“Anasazi Ruins” The Navajo Word of the Day (Video)

Today’s Navajo Word of the Day is the word for “Indian Ruins.” The word is, “Kits’iilí,” which literally means, “shattered homes.” This video was filmed at Mesa Verde National Park. The Navajo name for this area is called “Gad Deelzhah,” which means “Jagged Junipers.” Ruins such as these are typically called “kits’iilí.”

The ruins are made by the ancient peoples currently known as the Cliff Dwellers. They were formerly known as the Anasazi. Anasazi is a Navajo word, which means “Enemy’s Ancestor.” It comes from the words “anaa’í” for enemy and “bizází” for their ancestors. Since the Pueblo and Hopi tribes of today are considered to be the descendants of the Anasazi, they thought it was inappropriate for their ancestos to be named by Navajos so Cliff Dwellers is the current PC name.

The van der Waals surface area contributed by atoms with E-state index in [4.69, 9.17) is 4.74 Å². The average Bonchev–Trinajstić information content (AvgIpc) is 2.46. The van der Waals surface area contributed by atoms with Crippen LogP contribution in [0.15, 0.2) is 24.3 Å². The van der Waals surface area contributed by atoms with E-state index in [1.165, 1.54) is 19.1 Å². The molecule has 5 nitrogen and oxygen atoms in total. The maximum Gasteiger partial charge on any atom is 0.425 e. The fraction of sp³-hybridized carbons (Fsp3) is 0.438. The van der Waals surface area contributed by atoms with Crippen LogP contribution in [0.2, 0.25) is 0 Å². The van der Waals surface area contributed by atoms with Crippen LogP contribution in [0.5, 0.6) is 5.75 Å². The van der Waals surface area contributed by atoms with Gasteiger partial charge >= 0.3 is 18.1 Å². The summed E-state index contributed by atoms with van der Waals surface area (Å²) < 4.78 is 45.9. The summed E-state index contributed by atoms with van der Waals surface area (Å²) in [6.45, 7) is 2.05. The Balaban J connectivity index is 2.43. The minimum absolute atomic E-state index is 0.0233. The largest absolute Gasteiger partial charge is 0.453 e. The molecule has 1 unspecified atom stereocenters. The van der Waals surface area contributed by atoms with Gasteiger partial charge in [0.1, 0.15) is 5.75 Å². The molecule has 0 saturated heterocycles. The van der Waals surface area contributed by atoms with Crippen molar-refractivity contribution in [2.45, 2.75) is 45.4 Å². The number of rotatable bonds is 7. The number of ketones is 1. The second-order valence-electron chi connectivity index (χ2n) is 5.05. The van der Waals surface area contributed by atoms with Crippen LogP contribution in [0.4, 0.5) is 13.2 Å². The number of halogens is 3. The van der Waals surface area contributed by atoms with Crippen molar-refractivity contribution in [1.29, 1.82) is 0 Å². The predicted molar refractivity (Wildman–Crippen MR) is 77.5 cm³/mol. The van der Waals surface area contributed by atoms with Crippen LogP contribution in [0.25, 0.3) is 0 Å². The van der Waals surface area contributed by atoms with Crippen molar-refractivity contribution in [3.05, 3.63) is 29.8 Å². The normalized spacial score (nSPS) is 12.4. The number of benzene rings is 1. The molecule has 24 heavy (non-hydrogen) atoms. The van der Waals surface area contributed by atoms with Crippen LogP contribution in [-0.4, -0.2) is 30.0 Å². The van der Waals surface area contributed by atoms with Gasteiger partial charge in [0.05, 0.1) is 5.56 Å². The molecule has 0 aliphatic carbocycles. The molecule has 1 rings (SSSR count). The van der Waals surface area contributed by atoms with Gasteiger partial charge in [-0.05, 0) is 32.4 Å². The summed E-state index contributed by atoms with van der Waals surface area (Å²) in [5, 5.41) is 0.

I used this video to introduce other new terms as well, such as “haaz’éí” for ladder, “tsé daashjéé’ ” for corn-grinding stones or a metate, and “jeelid” for the sticky smoke soot that formed on the rock ceiling of the ruins from historic campfires.

I hope these terms help you if you decide to visit ancient ruins in the southwest such as these. Enjoy!

Source: Terry Teller (daybreakwarrior)